The lure of the beauty of the Caribbean isn't just for those seeking fun and relaxation. With over 60 medical schools listed in the International Medical Education Directory (IMED), the Caribbean has increasingly become the preferred destination for students seeking alternatives to their domestic medical schools.
The 25 most popular Caribbean medical schools are located on islands varying in size, demographic, and environment. Official languages of a majority of the region's islands/countries are English, French, Spanish, Dutch, and Papiamento. Well known tourist havens such as Aruba, Antigua, the Cayman Islands, St. Kitts and Nevis, share a common bond with smaller islands including Sint Maarten, Sint Eustatius, and Saba, in that each island is host to at least one medical school.
In the mid-1970s, in response to a limited number of US medical school seats, a young American, Charles R. Modica, founded the first private medical school in the Caribbean where instruction was in English – St. George's University – on the island of Grenada in the West Indies. The School initially drew all of it students from the United States.
To secure enough clinical training spots for its students, St. George's University developed affiliations with hospitals in the United States and then in the United Kingdom. The serendipitous hybrid training led to the University's internationally oriented curriculum and eventual development as a global center of higher education.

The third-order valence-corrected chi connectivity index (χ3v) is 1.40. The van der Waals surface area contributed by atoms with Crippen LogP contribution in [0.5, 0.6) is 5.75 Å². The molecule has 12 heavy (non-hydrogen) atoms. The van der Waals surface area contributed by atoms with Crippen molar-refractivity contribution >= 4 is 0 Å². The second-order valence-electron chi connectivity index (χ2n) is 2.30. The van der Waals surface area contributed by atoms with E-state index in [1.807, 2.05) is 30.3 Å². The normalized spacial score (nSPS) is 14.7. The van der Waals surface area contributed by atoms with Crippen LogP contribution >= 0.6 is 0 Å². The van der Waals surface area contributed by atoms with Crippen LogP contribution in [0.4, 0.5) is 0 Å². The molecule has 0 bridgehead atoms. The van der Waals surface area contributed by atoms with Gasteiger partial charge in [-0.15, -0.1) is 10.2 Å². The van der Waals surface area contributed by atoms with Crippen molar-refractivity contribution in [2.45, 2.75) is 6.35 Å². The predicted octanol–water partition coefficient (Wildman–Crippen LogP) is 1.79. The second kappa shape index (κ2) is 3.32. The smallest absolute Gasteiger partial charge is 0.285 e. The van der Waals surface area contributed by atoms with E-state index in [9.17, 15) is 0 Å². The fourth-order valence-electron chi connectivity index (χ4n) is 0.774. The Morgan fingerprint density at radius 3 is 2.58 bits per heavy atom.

Canadian Students Travel to Australia for Medical Training
Barbara Bradshaw is in her bedroom, looking into an opened suitcase sitting on top of her bed. She walks across the room and carries over an arm full of medical books, placing them into the suitcase. She leaves the room and returns with a stethoscope, and it too goes inside the luggage.
Once she finishes up packing, Bradshaw hugs her husband, says goodbye to friends and family in Edmonton, and then boards a plane . . . to Australia. For four years.
Pursuing her lifelong dream to become a doctor, Bradshaw has enrolled in a Bachelor of Medicine/Bachelor of Surgery program in Queensland – and she's not alone. Bradshaw, like hundreds of other Canadians each year, has taken a different route and decided to earn a medical degree abroad as in Canada, the number of applications to medical schools far outreaches the amount of spots available, creating a tough entry field for applicants.
As cancer rates soar worldwide, a major new Australian cancer research centre at the University of New South Wale in Sydney is aiming to cure childhood cancer and help adult cancer sufferers lead long and productive lives.
The new Lowy Cancer Research Centre (LCRC) was opened in May by the Australian Prime Minister, Kevin Rudd. Its 400 scientists are hoping to make the “leaps forward” in research needed to improve survival rates and quality of life by turning cancer into a manageable disease.
A "bionic eye" is no longer the stuff of science fiction. At the University of New South Wales (UNSW) a viable vision prosthesis - which can detect light, dark and patterns - will be ready for human implantation as early as 2012.